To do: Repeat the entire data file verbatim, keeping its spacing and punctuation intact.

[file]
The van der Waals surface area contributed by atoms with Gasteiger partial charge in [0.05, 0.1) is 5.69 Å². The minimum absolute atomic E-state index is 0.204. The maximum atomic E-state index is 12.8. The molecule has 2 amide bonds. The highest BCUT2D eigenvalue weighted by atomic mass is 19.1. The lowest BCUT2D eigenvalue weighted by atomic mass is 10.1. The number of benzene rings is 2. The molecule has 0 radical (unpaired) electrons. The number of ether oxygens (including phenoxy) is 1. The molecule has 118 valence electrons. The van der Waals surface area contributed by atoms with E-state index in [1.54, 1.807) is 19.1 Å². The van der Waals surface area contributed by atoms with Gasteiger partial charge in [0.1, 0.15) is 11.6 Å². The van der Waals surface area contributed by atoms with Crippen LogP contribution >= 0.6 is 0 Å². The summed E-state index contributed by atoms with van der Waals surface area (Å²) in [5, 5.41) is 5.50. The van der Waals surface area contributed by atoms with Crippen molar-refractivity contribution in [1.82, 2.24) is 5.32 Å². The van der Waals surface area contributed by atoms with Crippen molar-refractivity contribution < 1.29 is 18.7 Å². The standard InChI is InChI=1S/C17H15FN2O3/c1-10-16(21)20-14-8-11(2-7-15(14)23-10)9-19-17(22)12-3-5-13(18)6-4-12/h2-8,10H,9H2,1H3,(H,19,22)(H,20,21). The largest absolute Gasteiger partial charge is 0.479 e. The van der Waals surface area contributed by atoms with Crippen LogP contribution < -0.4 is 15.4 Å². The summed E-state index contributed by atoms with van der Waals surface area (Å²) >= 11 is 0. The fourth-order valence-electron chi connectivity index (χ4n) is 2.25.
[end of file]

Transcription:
The van der Waals surface area contributed by atoms with Gasteiger partial charge in [0.05, 0.1) is 5.69 Å². The minimum absolute atomic E-state index is 0.204. The maximum atomic E-state index is 12.8. The molecule has 2 amide bonds. The highest BCUT2D eigenvalue weighted by atomic mass is 19.1. The lowest BCUT2D eigenvalue weighted by atomic mass is 10.1. The number of benzene rings is 2. The molecule has 0 radical (unpaired) electrons. The number of ether oxygens (including phenoxy) is 1. The molecule has 118 valence electrons. The van der Waals surface area contributed by atoms with E-state index in [1.54, 1.807) is 19.1 Å². The van der Waals surface area contributed by atoms with Gasteiger partial charge in [0.1, 0.15) is 11.6 Å². The van der Waals surface area contributed by atoms with Crippen LogP contribution >= 0.6 is 0 Å². The summed E-state index contributed by atoms with van der Waals surface area (Å²) in [5, 5.41) is 5.50. The van der Waals surface area contributed by atoms with Crippen molar-refractivity contribution in [1.82, 2.24) is 5.32 Å². The van der Waals surface area contributed by atoms with Crippen molar-refractivity contribution < 1.29 is 18.7 Å². The standard InChI is InChI=1S/C17H15FN2O3/c1-10-16(21)20-14-8-11(2-7-15(14)23-10)9-19-17(22)12-3-5-13(18)6-4-12/h2-8,10H,9H2,1H3,(H,19,22)(H,20,21). The largest absolute Gasteiger partial charge is 0.479 e. The van der Waals surface area contributed by atoms with Crippen LogP contribution < -0.4 is 15.4 Å². The summed E-state index contributed by atoms with van der Waals surface area (Å²) >= 11 is 0. The fourth-order valence-electron chi connectivity index (χ4n) is 2.25.